Faceoff - RB Julius Jones, Dallas Cowboys
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Upside - by Jason Wood
Sidelined for the start of his rookie season, it was surprising to see Jones amass 30 carries in his first game in the lineup against the vaunted Ravens defense. But from that point on, Jones was the driving force behind the Cowboys offense. Over the final seven weeks, Jones had no less than 22 carries and totaled 192 carries for 803 yards and seven touchdowns. Projecting his workload over a full 16-game schedule would imply:
- 439 carries
- 1,835 rushing yards
- 4.2 yards per carry
- 217 receiving yards
- 16 touchdowns
Now, rest assured, Julius Jones isn't going to have 439 carries this season; that would be a new NFL single-season record. But it does demonstrate two very important points. One, when healthy Jones is capable of shouldering a huge workload. Two, Bill Parcells has the confidence in Jones as a focal point of the offense.
And don’t make the mistake of worrying about the presence of “A-Train” Thomas and rookie Marion Barber. No running back, regardless of his durability, can sustain the workload Jones was given in the 2nd half of the 2004 season. By adding two promising backups to the mix, the Cowboys should be able to run the ball 30+ times per game, but spell Jones in order to keep him fresh and ultimately more effective.
With a surefire workload, excellent production in tough conditions as a rookie, a bolstered offensive line, and a passing game that should be modestly successful but not enough to take away red zone chances from the running game, Jones seems a virtual lock for 280-320 carries, 1200+ rushing yards and 10+ touchdowns. You could make the case he warrants first round consideration, but at the very least he is one of the more compelling second round options.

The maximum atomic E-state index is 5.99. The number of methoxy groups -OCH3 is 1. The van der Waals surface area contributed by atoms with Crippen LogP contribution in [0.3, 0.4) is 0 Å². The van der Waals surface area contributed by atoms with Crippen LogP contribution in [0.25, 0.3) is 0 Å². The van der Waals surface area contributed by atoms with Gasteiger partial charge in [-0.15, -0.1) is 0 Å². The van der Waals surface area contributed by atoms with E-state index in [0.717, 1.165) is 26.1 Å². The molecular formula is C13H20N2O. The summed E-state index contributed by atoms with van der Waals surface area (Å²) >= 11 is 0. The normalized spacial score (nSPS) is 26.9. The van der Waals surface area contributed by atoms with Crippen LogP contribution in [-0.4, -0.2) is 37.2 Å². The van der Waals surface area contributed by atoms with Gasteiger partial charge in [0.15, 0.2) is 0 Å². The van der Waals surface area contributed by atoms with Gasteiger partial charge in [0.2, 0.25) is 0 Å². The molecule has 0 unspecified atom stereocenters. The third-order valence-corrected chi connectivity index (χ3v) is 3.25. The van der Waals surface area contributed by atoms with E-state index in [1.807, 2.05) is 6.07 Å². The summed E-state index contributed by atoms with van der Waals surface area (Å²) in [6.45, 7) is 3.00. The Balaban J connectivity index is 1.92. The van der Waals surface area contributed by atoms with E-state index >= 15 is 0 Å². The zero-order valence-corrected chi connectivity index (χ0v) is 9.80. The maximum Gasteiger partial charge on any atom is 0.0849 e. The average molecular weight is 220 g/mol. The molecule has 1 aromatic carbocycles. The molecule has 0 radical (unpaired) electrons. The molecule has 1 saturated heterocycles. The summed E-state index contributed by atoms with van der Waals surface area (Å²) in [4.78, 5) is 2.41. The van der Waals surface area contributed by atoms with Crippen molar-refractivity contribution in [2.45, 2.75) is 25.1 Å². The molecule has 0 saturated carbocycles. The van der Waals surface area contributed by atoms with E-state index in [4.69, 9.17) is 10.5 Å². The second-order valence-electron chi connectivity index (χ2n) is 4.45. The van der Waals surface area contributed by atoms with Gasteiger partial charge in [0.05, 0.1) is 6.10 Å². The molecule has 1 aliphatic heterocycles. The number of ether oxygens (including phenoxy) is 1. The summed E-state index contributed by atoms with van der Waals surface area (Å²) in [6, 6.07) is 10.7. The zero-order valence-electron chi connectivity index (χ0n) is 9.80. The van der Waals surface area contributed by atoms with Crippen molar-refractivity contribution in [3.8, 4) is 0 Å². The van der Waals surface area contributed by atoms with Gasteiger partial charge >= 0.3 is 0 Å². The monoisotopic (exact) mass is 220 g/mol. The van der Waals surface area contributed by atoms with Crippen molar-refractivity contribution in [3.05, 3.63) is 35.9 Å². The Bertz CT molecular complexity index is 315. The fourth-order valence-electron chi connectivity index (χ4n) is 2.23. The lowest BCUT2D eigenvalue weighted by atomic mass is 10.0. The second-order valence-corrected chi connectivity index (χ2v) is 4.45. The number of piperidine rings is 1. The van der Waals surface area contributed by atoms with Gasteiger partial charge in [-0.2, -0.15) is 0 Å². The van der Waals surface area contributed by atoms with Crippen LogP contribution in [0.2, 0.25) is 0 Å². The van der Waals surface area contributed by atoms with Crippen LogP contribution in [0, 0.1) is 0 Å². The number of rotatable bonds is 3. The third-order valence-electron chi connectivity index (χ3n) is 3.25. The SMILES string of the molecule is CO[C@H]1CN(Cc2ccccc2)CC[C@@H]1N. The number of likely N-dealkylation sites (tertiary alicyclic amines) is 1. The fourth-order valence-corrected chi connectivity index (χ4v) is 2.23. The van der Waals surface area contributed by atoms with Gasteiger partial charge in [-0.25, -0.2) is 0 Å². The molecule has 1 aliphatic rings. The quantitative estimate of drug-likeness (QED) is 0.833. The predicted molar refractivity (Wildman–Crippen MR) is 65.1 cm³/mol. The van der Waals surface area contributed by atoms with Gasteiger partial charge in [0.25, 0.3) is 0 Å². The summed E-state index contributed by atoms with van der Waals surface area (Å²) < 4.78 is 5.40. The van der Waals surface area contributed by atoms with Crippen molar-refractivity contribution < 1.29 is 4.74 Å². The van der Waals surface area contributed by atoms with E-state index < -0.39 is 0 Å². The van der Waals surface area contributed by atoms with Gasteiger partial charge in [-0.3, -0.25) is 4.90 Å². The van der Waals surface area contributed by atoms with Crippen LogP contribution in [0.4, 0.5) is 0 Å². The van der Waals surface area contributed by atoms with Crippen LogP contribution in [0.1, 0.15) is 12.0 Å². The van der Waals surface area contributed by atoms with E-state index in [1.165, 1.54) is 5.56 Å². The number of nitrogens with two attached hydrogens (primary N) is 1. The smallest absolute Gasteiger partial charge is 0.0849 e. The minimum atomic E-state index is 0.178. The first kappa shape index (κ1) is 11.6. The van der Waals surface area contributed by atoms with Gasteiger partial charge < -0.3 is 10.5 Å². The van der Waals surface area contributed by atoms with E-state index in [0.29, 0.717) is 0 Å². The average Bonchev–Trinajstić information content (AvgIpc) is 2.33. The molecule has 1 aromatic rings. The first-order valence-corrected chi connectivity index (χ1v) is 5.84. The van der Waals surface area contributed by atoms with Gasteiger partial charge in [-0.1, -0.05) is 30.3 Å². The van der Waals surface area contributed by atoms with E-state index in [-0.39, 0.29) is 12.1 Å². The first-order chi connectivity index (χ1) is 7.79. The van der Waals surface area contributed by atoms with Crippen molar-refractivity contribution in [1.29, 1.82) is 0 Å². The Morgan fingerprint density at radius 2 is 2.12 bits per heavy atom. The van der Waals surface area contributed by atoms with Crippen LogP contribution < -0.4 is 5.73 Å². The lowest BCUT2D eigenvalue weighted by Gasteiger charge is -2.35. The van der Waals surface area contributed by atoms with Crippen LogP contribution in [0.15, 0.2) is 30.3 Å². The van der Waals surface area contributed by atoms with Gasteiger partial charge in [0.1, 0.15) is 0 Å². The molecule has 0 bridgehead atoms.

Downside - by Mark Wimer
Julius Jones vindicated the Cowboys’ selection of him during last year’s draft when he finally got the chance to play football at the seasons’ mid-point, after missing the first half of 2004 due to injury. He racked up an impressive 197/819/7 rushing and 17/109/0 receiving in only 8 games, and figures to be a centerpiece for the Cowboys again in 2005.
However, the Cowboys made a significant off-season acquisition when they picked up Anthony Thomas from the Bear’s sidelines. He’s a prototypical big-back, a “thumper” in Coach Parcells’ lexicon, and gives the Cowboys a solid inside runner to compliment Jones. And therein lies the rub for Jones owners during 2005 – from where I sit, Thomas figures to take short-yardage and goal-line chances away from Jones. Said Coach Parcells around June 2nd, “I look at him as a between-the-tackles runner, a pretty tough guy. My vision for him right now would be some short yardage, goal line, that kind of thing.” (San Antonio Express News article by Tom Orsborn, 6/2/05).
Sometimes when teams stack the line to stop a 3rd-and-1, the running back bursts through the line for a big gainer. Goal-line work equates to scoring chances, obviously. Thomas will take away enough of Jones’ chances to significantly diminish his fantasy value during 2005 in comparison to featured backs like LaDainian Tomlinson and Edgerrin James, who don’t get the hook in short-yardage and goal-line situations. Coach Parcells has always liked employing a big-back in those situations, and I don’t expect he’ll suddenly change his mind during 2005.
Jones should still see a majority of the carries, and I see him ending up between 1100-1200 yards rushing with 8-9 TDs with 200-300 yards receiving and 1-2 TDs – he won’t challenge for elite fantasy status during 2005 due to the “Thomas factor”.